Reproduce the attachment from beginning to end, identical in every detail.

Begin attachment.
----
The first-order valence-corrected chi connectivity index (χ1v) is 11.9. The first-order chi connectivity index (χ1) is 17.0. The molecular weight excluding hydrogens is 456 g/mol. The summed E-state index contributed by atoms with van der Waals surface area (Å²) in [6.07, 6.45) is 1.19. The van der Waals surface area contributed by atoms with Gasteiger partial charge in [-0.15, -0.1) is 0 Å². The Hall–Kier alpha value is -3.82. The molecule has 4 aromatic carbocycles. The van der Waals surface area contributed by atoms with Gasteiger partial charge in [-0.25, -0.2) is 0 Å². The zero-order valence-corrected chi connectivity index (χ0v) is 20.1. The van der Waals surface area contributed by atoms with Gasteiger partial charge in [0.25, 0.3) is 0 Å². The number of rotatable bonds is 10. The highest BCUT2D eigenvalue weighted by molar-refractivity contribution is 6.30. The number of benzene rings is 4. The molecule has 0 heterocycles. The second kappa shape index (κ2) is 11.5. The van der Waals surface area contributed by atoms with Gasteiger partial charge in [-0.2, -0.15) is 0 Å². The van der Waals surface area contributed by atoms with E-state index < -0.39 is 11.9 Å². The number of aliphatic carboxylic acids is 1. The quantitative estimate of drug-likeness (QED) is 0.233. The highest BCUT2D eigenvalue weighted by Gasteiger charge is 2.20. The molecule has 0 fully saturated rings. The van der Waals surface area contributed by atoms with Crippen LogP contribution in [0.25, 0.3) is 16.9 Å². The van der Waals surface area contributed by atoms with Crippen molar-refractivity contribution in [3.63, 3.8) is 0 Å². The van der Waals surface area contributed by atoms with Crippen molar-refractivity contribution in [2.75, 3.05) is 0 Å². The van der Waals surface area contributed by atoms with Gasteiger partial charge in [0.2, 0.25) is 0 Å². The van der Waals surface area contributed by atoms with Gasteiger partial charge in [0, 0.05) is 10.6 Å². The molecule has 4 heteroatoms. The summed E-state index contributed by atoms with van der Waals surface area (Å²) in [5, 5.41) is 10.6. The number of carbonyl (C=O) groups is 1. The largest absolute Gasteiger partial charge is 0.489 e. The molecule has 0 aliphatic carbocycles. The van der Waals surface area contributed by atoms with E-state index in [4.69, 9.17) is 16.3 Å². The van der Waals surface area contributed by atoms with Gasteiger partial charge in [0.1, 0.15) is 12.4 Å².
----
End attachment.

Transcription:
The first-order valence-corrected chi connectivity index (χ1v) is 11.9. The first-order chi connectivity index (χ1) is 17.0. The molecular weight excluding hydrogens is 456 g/mol. The summed E-state index contributed by atoms with van der Waals surface area (Å²) in [6.07, 6.45) is 1.19. The van der Waals surface area contributed by atoms with Gasteiger partial charge in [-0.15, -0.1) is 0 Å². The Hall–Kier alpha value is -3.82. The molecule has 4 aromatic carbocycles. The van der Waals surface area contributed by atoms with Gasteiger partial charge in [-0.25, -0.2) is 0 Å². The zero-order valence-corrected chi connectivity index (χ0v) is 20.1. The van der Waals surface area contributed by atoms with Gasteiger partial charge in [0.25, 0.3) is 0 Å². The number of rotatable bonds is 10. The highest BCUT2D eigenvalue weighted by molar-refractivity contribution is 6.30. The number of benzene rings is 4. The molecule has 0 heterocycles. The second kappa shape index (κ2) is 11.5. The van der Waals surface area contributed by atoms with Gasteiger partial charge in [-0.2, -0.15) is 0 Å². The van der Waals surface area contributed by atoms with E-state index < -0.39 is 11.9 Å². The number of aliphatic carboxylic acids is 1. The quantitative estimate of drug-likeness (QED) is 0.233. The highest BCUT2D eigenvalue weighted by Gasteiger charge is 2.20. The molecule has 0 fully saturated rings. The van der Waals surface area contributed by atoms with Crippen LogP contribution in [0.25, 0.3) is 16.9 Å². The van der Waals surface area contributed by atoms with Crippen molar-refractivity contribution in [3.63, 3.8) is 0 Å². The van der Waals surface area contributed by atoms with Crippen molar-refractivity contribution in [2.75, 3.05) is 0 Å². The van der Waals surface area contributed by atoms with Gasteiger partial charge in [0.2, 0.25) is 0 Å². The van der Waals surface area contributed by atoms with Gasteiger partial charge in [0, 0.05) is 10.6 Å². The molecule has 4 heteroatoms. The summed E-state index contributed by atoms with van der Waals surface area (Å²) in [5, 5.41) is 10.6. The number of carbonyl (C=O) groups is 1. The largest absolute Gasteiger partial charge is 0.489 e. The molecule has 0 aliphatic carbocycles. The van der Waals surface area contributed by atoms with E-state index in [4.69, 9.17) is 16.3 Å². The van der Waals surface area contributed by atoms with Gasteiger partial charge in [0.1, 0.15) is 12.4 Å².